Jane Weibel is a fourth-year undergraduate student at Long Beach State, finishing up her BFA in the School of Arts’ Ceramics program. After graduation, Weibel hopes to attend UCLA for grad school in order to gain more exposure within the LA art community. Weibel chose to become a part of the ceramics program because she had learned to throw clay pots a few years ago, so clay is a very familiar material to her. Ceramics became sculptural to her because she sees it as a material with which you can make virtually whatever you want. She describes the material as something that is simultaneously fragile and very strong.
Weibel’s exhibition titled “Psycho Cycle” can be found at the CSULB School of Art in the Max L. Gatov Gallery East. The exhibition highlights Weibel’s public proclamation that she is a feminist, her view of how women are seen and treated within society, and essentially her personal struggles and experiences as a woman. The main forms of media that were used to create the pieces in the exhibit are clay, printed photos, bungee chords, and one piece in particular that the artist refers to as “the cage”, was created with plastic pieces of broken down storage containers. Throughout the majority of the exhibition, you can see that Weibel created multiple sculptures that resemble rocks, or rather boulders. You see photos of women carrying these boulders. Not only do they carry them, but many of the photos are placed under the boulders, as if to sort of conceal them, hide them to make it as if they’re not there at all, but they are. In one piece in particular, there is a photo of a woman that is being crumpled, as it is being held against a pillow and a boulder, held up by a bungee chord. A lot of the pieces in the exhibit are very colorful and vibrant, which is pretty much the nature of the artist’s preferred aesthetic–she loves bright colors. The artist explained that the implications of the colors that people may have are always going to be present, but brighter colors are just naturally what she leans toward.
Weibel explains that her exhibit is essentially a display of her frustration not only as a woman, but as a self-proclaimed feminist. She spoke about how not only is it tiring experiencing small micro-aggressions on a daily basis, but it’s also that much more difficult trying to fight these micro-aggressions being a feminist–a group that has been historically stigmatized. She explains that the pictures that are being hidden by her sculptures represent women in today’s society being constantly overlooked, spoken over, dismissed, stereotyped, shamed, ignored, and so much more. This message is also illustrated in a piece that is essentially a pile of shredded up paper. Weibel explained that this piece in particular was Felix Gonzalez-Torres inspired, a sort of nod to him and the pieces that he has put together to illustrate issues with AIDS. This piece in particular highlights the ways in which society not only ignores the identities of women, but destroys evidence of these identities in the same way that a paper shredder destroys personal information about people. She expresses her anger toward the treatment that women are subjected to on such a normal basis through her artwork. Not only does the artist showcase the ways in which women are essentially ignored in society, but she also presents a visual representation of the sort of box that women are condemned to, in a piece that she refers to as “the cage”. She explains that the cage is meant to make you question what the function of the cage is. Why are women forced to conform to such a narrow societal standard? This piece of art is made out of domestic items–very practical, mass-produced, cheap objects. The fact that the cage is made out of such cheap material shows how superficial and bland the expectations of women in our society are.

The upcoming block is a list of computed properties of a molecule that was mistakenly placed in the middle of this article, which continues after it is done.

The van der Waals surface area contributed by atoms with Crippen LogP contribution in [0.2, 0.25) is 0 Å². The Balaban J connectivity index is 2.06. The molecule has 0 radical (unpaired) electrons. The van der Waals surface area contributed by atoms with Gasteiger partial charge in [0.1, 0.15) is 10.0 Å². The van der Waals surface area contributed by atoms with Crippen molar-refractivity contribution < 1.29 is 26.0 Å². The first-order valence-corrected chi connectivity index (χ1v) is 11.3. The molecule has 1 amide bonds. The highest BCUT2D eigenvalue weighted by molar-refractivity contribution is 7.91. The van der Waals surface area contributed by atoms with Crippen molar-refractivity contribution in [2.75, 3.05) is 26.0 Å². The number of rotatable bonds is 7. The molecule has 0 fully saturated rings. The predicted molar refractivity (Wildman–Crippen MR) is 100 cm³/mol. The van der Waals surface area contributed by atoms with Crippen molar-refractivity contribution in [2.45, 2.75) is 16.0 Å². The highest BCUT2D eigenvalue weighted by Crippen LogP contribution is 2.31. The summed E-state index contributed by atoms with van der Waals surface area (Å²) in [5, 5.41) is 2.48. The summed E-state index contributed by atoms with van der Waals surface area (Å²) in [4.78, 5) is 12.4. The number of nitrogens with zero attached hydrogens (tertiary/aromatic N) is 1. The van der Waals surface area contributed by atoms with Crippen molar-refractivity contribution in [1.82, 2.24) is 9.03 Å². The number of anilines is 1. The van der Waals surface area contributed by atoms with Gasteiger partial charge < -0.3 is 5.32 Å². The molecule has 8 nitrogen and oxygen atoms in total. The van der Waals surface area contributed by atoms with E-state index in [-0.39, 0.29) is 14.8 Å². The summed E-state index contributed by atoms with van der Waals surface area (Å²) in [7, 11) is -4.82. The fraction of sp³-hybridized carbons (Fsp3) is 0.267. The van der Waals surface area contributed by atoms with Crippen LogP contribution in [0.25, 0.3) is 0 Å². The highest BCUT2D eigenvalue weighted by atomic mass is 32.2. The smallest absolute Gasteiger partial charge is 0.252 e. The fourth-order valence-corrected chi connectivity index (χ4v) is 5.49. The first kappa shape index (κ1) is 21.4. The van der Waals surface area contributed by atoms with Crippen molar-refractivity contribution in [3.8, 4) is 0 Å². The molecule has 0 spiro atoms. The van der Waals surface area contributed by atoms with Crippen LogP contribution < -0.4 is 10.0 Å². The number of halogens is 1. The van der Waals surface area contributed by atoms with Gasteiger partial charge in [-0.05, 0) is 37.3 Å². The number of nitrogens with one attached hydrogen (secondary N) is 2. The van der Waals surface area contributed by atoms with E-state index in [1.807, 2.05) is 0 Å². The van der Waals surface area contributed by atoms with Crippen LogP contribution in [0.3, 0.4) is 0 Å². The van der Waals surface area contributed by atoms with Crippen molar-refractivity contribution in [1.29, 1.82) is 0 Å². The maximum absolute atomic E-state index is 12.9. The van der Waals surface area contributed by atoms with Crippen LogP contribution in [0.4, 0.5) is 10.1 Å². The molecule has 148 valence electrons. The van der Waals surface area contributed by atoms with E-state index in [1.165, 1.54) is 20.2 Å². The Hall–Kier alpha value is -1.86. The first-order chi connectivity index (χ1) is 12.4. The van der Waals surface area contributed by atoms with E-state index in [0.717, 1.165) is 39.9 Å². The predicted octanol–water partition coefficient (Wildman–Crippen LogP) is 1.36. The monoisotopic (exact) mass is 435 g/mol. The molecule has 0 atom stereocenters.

This exhibit in particular resonates with me very strongly. Being a young woman in today’s society, I understand the struggles that Weibel is trying to illustrate through her artwork. Not only does the experience of simply being a woman resonate with me, but the blatant proclamation of being a feminist as well. Women, and even men today take a lot of heat for calling themselves feminists when they do. Historically, we see that “feminism” is a dirty word, and it is very true that the group carries a certain stigma. Everything that this exhibit illustrates and stands for is everything that I believe feminism should be about. It shows that while being a woman is difficult, while being a feminist is difficult, it is necessary to recognize that there are issues here. It is important that there is recognition of these issues, and that we take action to solve them.
I very much appreciated this exhibit, as well as the artist who created it. Hats off to you, Ms. Weibel, thank you.